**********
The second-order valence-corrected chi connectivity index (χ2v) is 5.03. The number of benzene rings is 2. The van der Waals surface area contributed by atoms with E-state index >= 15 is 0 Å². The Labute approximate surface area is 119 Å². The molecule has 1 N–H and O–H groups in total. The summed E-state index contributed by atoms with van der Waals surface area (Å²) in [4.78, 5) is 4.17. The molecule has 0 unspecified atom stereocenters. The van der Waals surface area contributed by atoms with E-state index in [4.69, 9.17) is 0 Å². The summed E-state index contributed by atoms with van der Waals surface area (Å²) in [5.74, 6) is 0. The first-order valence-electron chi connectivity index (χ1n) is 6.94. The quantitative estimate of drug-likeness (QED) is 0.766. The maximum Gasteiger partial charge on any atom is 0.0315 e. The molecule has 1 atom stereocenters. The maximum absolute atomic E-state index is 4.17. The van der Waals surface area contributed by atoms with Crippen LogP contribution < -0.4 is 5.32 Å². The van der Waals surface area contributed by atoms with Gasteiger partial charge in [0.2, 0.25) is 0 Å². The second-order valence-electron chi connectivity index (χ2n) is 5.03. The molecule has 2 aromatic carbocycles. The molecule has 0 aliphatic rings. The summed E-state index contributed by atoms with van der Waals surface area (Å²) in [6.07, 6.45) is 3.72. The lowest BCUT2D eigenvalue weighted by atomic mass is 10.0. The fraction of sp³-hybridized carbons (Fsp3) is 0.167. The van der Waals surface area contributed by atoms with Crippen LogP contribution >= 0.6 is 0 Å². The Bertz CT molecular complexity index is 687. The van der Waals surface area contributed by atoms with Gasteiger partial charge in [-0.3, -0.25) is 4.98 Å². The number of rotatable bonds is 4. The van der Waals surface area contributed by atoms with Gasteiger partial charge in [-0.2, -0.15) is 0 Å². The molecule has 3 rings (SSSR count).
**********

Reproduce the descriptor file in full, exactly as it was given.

The second-order valence-corrected chi connectivity index (χ2v) is 5.03. The number of benzene rings is 2. The van der Waals surface area contributed by atoms with E-state index >= 15 is 0 Å². The Labute approximate surface area is 119 Å². The molecule has 1 N–H and O–H groups in total. The summed E-state index contributed by atoms with van der Waals surface area (Å²) in [4.78, 5) is 4.17. The molecule has 0 unspecified atom stereocenters. The van der Waals surface area contributed by atoms with E-state index in [4.69, 9.17) is 0 Å². The summed E-state index contributed by atoms with van der Waals surface area (Å²) in [5.74, 6) is 0. The first-order valence-electron chi connectivity index (χ1n) is 6.94. The quantitative estimate of drug-likeness (QED) is 0.766. The maximum Gasteiger partial charge on any atom is 0.0315 e. The molecule has 1 atom stereocenters. The maximum absolute atomic E-state index is 4.17. The van der Waals surface area contributed by atoms with Crippen LogP contribution < -0.4 is 5.32 Å². The van der Waals surface area contributed by atoms with Gasteiger partial charge in [0.2, 0.25) is 0 Å². The second-order valence-electron chi connectivity index (χ2n) is 5.03. The molecule has 2 aromatic carbocycles. The molecule has 0 aliphatic rings. The summed E-state index contributed by atoms with van der Waals surface area (Å²) in [6.07, 6.45) is 3.72. The lowest BCUT2D eigenvalue weighted by atomic mass is 10.0. The fraction of sp³-hybridized carbons (Fsp3) is 0.167. The van der Waals surface area contributed by atoms with Crippen LogP contribution >= 0.6 is 0 Å². The Bertz CT molecular complexity index is 687. The van der Waals surface area contributed by atoms with Gasteiger partial charge in [-0.3, -0.25) is 4.98 Å². The number of rotatable bonds is 4. The van der Waals surface area contributed by atoms with Gasteiger partial charge in [-0.2, -0.15) is 0 Å². The molecule has 3 rings (SSSR count).